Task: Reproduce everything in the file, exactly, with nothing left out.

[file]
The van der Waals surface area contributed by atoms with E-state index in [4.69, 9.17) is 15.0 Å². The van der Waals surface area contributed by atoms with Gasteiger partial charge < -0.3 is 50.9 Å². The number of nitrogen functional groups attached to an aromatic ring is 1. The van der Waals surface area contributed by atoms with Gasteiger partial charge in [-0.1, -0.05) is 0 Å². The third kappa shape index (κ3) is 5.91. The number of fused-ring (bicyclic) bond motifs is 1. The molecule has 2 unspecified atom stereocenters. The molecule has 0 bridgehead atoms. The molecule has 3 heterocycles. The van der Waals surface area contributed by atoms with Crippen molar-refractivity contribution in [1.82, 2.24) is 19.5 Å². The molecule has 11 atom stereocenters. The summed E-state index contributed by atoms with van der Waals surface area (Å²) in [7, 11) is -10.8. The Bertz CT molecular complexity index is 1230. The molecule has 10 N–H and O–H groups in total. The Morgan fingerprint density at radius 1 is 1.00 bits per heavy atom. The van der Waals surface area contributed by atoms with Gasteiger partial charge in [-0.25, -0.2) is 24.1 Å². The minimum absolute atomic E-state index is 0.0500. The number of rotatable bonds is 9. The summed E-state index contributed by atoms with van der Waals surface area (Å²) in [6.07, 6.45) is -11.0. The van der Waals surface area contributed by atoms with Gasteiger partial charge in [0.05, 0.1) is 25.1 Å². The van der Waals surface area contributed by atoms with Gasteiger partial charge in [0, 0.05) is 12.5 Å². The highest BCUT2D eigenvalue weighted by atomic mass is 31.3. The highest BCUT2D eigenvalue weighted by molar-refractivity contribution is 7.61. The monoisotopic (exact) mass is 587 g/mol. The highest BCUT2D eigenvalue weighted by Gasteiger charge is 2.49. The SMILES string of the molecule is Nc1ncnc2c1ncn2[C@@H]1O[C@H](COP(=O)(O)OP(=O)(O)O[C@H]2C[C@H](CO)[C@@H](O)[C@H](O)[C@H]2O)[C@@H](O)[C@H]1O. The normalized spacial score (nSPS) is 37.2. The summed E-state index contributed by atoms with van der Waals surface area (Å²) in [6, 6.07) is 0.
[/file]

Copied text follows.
The van der Waals surface area contributed by atoms with E-state index in [4.69, 9.17) is 15.0 Å². The van der Waals surface area contributed by atoms with Gasteiger partial charge < -0.3 is 50.9 Å². The number of nitrogen functional groups attached to an aromatic ring is 1. The van der Waals surface area contributed by atoms with Gasteiger partial charge in [-0.1, -0.05) is 0 Å². The third kappa shape index (κ3) is 5.91. The number of fused-ring (bicyclic) bond motifs is 1. The molecule has 2 unspecified atom stereocenters. The molecule has 0 bridgehead atoms. The molecule has 3 heterocycles. The van der Waals surface area contributed by atoms with Crippen molar-refractivity contribution in [1.82, 2.24) is 19.5 Å². The molecule has 11 atom stereocenters. The summed E-state index contributed by atoms with van der Waals surface area (Å²) in [7, 11) is -10.8. The Bertz CT molecular complexity index is 1230. The molecule has 10 N–H and O–H groups in total. The Morgan fingerprint density at radius 1 is 1.00 bits per heavy atom. The van der Waals surface area contributed by atoms with Gasteiger partial charge in [-0.25, -0.2) is 24.1 Å². The minimum absolute atomic E-state index is 0.0500. The number of rotatable bonds is 9. The summed E-state index contributed by atoms with van der Waals surface area (Å²) in [6.07, 6.45) is -11.0. The van der Waals surface area contributed by atoms with Gasteiger partial charge in [0.05, 0.1) is 25.1 Å². The van der Waals surface area contributed by atoms with Gasteiger partial charge in [0, 0.05) is 12.5 Å². The highest BCUT2D eigenvalue weighted by atomic mass is 31.3. The highest BCUT2D eigenvalue weighted by molar-refractivity contribution is 7.61. The monoisotopic (exact) mass is 587 g/mol. The highest BCUT2D eigenvalue weighted by Gasteiger charge is 2.49. The SMILES string of the molecule is Nc1ncnc2c1ncn2[C@@H]1O[C@H](COP(=O)(O)OP(=O)(O)O[C@H]2C[C@H](CO)[C@@H](O)[C@H](O)[C@H]2O)[C@@H](O)[C@H]1O. The normalized spacial score (nSPS) is 37.2. The summed E-state index contributed by atoms with van der Waals surface area (Å²) in [6, 6.07) is 0.